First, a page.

LANDOVER, MARYLAND – NOVEMBER 22: A detailed view of an official Wilson NFL football with the Cincinnati Bengals logo before a game between the Bengals and Washington Football Team at FedExField on November 22, 2020 in Landover, Maryland. (Photo by Patrick McDermott/Getty Images)
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NFL referees during Thursday night’s game between the Baltimore Ravens and Miami Dolphins wore “CM” on their hats.
Week 10 of the NFL season officially began on Thursday night, as the Baltimore Ravens went on the road to take on the Miami Dolphins. The Ravens are looking to continue their climb up the AFC rankings, while the Dolphins were seeking to pull off the massive upset for their third win of the year.
During the game, the referees on the field were spotted wearing patches on their hats with the initials “CM.” As for what they stand for, we have you covered.
What does “CM” mean on NFL referee hats?
The “CM” patch on the hats is in tribute to former referee Carl Madsen, who passed away after working Week 7’s Kansas City Chiefs-Tennessee Titans game. Police say that Madsen died as he was driving home from the game in Nashville, Tenn.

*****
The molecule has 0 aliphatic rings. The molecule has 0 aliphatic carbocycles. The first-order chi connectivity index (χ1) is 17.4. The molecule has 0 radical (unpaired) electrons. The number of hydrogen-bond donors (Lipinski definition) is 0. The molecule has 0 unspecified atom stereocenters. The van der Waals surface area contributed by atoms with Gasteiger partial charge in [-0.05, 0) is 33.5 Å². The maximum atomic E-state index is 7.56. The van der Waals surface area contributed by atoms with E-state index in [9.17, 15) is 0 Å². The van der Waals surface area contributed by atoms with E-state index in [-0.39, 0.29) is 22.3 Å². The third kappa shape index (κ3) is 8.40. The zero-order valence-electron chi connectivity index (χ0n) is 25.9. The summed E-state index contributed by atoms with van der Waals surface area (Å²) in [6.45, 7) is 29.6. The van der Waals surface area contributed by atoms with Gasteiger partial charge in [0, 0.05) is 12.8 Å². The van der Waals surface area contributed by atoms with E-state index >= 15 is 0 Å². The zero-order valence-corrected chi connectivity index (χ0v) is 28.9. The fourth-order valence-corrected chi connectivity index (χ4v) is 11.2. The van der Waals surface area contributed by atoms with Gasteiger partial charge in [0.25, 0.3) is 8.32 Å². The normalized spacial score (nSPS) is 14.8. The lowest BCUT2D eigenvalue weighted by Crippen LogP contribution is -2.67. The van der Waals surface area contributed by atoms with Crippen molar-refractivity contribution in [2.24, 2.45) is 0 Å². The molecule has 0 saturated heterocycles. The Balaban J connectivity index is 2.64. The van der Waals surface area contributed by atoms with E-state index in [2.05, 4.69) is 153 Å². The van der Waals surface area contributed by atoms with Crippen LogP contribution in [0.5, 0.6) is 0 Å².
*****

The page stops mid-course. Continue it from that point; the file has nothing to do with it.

Madsen was 71-years-old.
“Carl Madsen was an NFL officiating fixture for more than two decades, first as a highly respected on-field official before transitioning to a replay role beginning in 2009,” NFL senior VP of officiating training and development Walt Anderson said in a statement, via NFL Network’s Tom Pelissero. “A terrific friend and colleague, Carl’s love of football and dedication to officiating was ever-present, as he generously shared his time to mentor young officials at clinics across the country. A veteran of the Air Force, Carl had a tremendous spirit and will be greatly missed.”
Madsen had served as an on-field referee from 1997 until 2008. Beginning in 2009, Madsen had been working as a replay official.